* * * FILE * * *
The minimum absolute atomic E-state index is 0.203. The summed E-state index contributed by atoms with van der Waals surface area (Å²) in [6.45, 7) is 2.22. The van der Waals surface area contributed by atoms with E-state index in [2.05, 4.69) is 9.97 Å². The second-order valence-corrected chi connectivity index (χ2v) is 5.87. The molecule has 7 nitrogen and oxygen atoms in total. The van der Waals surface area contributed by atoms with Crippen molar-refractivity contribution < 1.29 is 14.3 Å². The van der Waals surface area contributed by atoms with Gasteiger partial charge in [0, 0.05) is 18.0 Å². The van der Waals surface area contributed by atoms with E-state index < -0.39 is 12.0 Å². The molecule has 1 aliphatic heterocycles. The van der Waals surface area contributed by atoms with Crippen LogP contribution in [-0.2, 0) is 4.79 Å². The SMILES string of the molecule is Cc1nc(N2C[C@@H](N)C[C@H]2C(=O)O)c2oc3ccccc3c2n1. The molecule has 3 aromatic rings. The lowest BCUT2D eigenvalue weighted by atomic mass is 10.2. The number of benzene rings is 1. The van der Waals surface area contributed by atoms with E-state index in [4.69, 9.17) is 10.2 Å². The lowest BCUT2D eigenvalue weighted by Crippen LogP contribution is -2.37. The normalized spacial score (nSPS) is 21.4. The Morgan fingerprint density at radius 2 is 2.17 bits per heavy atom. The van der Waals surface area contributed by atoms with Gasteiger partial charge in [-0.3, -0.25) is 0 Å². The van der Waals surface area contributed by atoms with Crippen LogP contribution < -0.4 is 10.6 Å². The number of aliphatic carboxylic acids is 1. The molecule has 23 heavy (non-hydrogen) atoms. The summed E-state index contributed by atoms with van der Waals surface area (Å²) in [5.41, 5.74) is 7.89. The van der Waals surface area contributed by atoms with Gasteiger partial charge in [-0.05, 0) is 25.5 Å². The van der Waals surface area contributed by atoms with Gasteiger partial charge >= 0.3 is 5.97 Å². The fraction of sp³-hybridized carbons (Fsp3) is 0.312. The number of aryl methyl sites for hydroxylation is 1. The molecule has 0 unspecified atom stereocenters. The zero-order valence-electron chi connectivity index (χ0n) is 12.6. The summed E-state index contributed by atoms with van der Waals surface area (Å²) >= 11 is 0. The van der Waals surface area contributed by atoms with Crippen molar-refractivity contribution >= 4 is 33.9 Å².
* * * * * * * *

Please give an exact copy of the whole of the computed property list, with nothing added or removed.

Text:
The minimum absolute atomic E-state index is 0.203. The summed E-state index contributed by atoms with van der Waals surface area (Å²) in [6.45, 7) is 2.22. The van der Waals surface area contributed by atoms with E-state index in [2.05, 4.69) is 9.97 Å². The second-order valence-corrected chi connectivity index (χ2v) is 5.87. The molecule has 7 nitrogen and oxygen atoms in total. The van der Waals surface area contributed by atoms with Crippen molar-refractivity contribution < 1.29 is 14.3 Å². The van der Waals surface area contributed by atoms with Gasteiger partial charge in [0, 0.05) is 18.0 Å². The van der Waals surface area contributed by atoms with E-state index < -0.39 is 12.0 Å². The molecule has 1 aliphatic heterocycles. The van der Waals surface area contributed by atoms with Crippen LogP contribution in [-0.2, 0) is 4.79 Å². The SMILES string of the molecule is Cc1nc(N2C[C@@H](N)C[C@H]2C(=O)O)c2oc3ccccc3c2n1. The molecule has 3 aromatic rings. The lowest BCUT2D eigenvalue weighted by atomic mass is 10.2. The number of benzene rings is 1. The van der Waals surface area contributed by atoms with E-state index in [4.69, 9.17) is 10.2 Å². The lowest BCUT2D eigenvalue weighted by Crippen LogP contribution is -2.37. The normalized spacial score (nSPS) is 21.4. The Morgan fingerprint density at radius 2 is 2.17 bits per heavy atom. The van der Waals surface area contributed by atoms with Gasteiger partial charge in [-0.3, -0.25) is 0 Å². The van der Waals surface area contributed by atoms with Crippen LogP contribution < -0.4 is 10.6 Å². The number of aliphatic carboxylic acids is 1. The molecule has 23 heavy (non-hydrogen) atoms. The summed E-state index contributed by atoms with van der Waals surface area (Å²) in [5.41, 5.74) is 7.89. The van der Waals surface area contributed by atoms with Gasteiger partial charge in [-0.05, 0) is 25.5 Å². The van der Waals surface area contributed by atoms with Gasteiger partial charge >= 0.3 is 5.97 Å². The fraction of sp³-hybridized carbons (Fsp3) is 0.312. The number of aryl methyl sites for hydroxylation is 1. The molecule has 0 unspecified atom stereocenters. The zero-order valence-electron chi connectivity index (χ0n) is 12.6. The summed E-state index contributed by atoms with van der Waals surface area (Å²) >= 11 is 0. The van der Waals surface area contributed by atoms with Crippen molar-refractivity contribution >= 4 is 33.9 Å².